I can’t think of a mantra stronger than ‘there is no one who walks so tall as he who stoops to help a child’ of course the slogan of the Underprivileged Children’s Taxi Drivers’ Fund. So apt, so powerful and so descriptive.


Generosity also came in smaller packages and it would have been remiss of me not to mention at least one of these. Charlie Rubenstien was a taxi driver who epitomised much of what I have written. I got to know Charlie’s future son-in-law at the Knowledge school and very soon he invited me to join him and Charlie a few evenings per week in his house in Redbridge to do call overs. Charlie was far worse than any PCO examiner. He knew London in a way that I shall be for ever envious. He did his Knowledge on a bicycle as did his brothers, they were all London cab drivers. For no reason other than pure kindness and altruism I sat in his lounge three or four evenings a week with him testing his future son-in-law and I being served cake and coffee by his lovely wife Jean. I remain forever grateful on a number of levels – that kindness, that generosity of spirit and the fact that he managed to make the Public Carriage Office seem soft.

Whilst I don’t want to somehow paint my research as having uncovered some misty eyed, nostalgic love fest dressed up as a tough industry – I can certainly claim to have experienced and witnessed incredible kindness amongst what are in effect small businessmen who work hard for every pound. From a research perspective – where did that generosity come from? Was it one of the demographics in the industry that inspired others? Was it the inspiration of the few to the many? Why did so many drivers give up days of (it was never a single day as the cab had to be ‘dressed’ and ‘undressed’) paid work to volunteer to give people they did not know an incredible day out? What was the reward? Intrinsic, extrinsic or a tradition that flowed through the industry and was recognised and respected by those in it? How did it start and why? Why did it carry on? Will it always be part of what the industry does?


Cafes and Shelters – a Rumbustious Culture


No one could have been prepared when stepping into what are colloquially known as cab trade watering holes. The noise is off the scale. The shouting, the excitable stories, the insults (mainly good natured), the jollity. When I first got my badge I remember stepping into the Café in Orange Square with some trepidation – would I immediately be spotted as a butter boy, a newby, someone with nothing much to contribute? NO! The café was full but someone shuffled up and a seat magically appeared. Within seconds I was involved in the whole hullabaloo. Stories of objectionable customers, amusing parodies of customers, of PCO officers (a perennial pantomime baddie), of vehicle breakdowns, of possible lawsuits against M&O (another perennial pantomime baddie), inter radio circuit rivalry with the various committee members painted as heroes or villains – were the stories true? Who cares they were great to listen to and especially the second or third time around when they got better and almost certainly more exaggerated! Rumours abounded in these hot houses of gossip, intrigue, and spleen venting – were any true? Some may have been but they were hugely entertaining even if there wasn’t an ounce of truth in them. Common retorts to regular comments (why did you come this way it is always congested/why is it that much it is always less than that) were practiced and communicated and no doubt used when the moment arose. From an academic perspective these were a form of support groups, venues for personal growth for honing skills and for learning but oh what fun they provided in the process.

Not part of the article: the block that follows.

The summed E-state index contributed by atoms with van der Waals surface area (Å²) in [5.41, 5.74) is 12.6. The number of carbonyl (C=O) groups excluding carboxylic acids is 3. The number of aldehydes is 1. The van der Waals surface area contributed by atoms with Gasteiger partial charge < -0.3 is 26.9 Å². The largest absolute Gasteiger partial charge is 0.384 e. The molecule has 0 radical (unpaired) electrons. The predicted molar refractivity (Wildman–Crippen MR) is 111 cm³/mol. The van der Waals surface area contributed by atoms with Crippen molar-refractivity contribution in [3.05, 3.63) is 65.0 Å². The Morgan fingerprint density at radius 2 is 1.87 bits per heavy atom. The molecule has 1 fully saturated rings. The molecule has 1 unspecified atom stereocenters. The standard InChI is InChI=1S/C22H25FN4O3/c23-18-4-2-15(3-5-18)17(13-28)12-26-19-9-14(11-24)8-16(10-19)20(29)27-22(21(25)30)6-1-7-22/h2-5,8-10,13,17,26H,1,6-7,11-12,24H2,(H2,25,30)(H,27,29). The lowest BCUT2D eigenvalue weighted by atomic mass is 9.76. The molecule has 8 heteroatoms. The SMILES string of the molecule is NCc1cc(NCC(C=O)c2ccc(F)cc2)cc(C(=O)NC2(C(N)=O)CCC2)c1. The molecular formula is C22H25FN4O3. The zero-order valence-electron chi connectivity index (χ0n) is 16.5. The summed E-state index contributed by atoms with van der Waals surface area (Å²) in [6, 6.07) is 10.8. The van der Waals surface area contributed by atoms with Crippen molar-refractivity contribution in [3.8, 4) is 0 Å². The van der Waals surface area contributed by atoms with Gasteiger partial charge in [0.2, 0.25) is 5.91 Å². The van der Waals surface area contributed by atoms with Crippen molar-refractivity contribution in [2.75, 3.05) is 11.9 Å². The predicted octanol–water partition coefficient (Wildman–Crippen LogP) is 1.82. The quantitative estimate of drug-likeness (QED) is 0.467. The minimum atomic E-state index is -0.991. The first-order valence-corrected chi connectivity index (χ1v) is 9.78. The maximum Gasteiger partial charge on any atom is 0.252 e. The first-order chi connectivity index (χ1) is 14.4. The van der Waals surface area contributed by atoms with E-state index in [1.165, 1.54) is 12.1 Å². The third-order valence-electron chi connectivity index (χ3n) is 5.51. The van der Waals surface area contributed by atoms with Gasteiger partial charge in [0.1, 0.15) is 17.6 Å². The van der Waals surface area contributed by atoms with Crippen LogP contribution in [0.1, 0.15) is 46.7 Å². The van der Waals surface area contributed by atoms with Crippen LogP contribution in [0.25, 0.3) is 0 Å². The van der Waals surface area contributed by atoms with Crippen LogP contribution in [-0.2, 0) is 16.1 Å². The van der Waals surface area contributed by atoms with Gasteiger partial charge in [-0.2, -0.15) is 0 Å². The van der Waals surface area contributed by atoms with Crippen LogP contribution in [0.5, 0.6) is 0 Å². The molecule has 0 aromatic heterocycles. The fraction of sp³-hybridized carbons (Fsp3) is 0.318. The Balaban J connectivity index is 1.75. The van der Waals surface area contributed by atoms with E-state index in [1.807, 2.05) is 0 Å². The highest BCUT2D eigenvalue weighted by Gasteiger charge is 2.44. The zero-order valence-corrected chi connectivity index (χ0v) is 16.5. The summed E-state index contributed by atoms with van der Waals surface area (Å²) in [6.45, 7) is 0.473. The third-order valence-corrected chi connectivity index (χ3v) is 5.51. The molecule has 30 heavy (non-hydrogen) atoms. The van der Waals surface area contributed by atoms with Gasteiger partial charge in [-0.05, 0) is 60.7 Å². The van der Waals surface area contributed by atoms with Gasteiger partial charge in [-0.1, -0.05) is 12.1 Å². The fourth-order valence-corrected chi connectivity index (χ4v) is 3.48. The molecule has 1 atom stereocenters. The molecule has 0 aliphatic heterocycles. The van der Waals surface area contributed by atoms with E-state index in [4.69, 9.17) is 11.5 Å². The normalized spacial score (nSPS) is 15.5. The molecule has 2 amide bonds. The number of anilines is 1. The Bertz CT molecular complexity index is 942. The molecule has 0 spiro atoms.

The Trade Press – Angry, Outlandish and a Guardian of the Rules


At one time there was almost a publication for every driver in London. The trade press was gritty, vibrant, excitable and graphic. Every page told of the world against the cab trade, the unfairness, the stupid decisions, the theories and conspiracies and amongst it were the trade’s own proposals – surely Monty Schiman’s plan to pave over the Thames to provide a six-lane motorway through the capital (the Thames itself was to be diverted into an underground pipe) was to remain one of the most outlandish but also one of the most memorable – nowadays of course it would have been a 12-lane cycle path.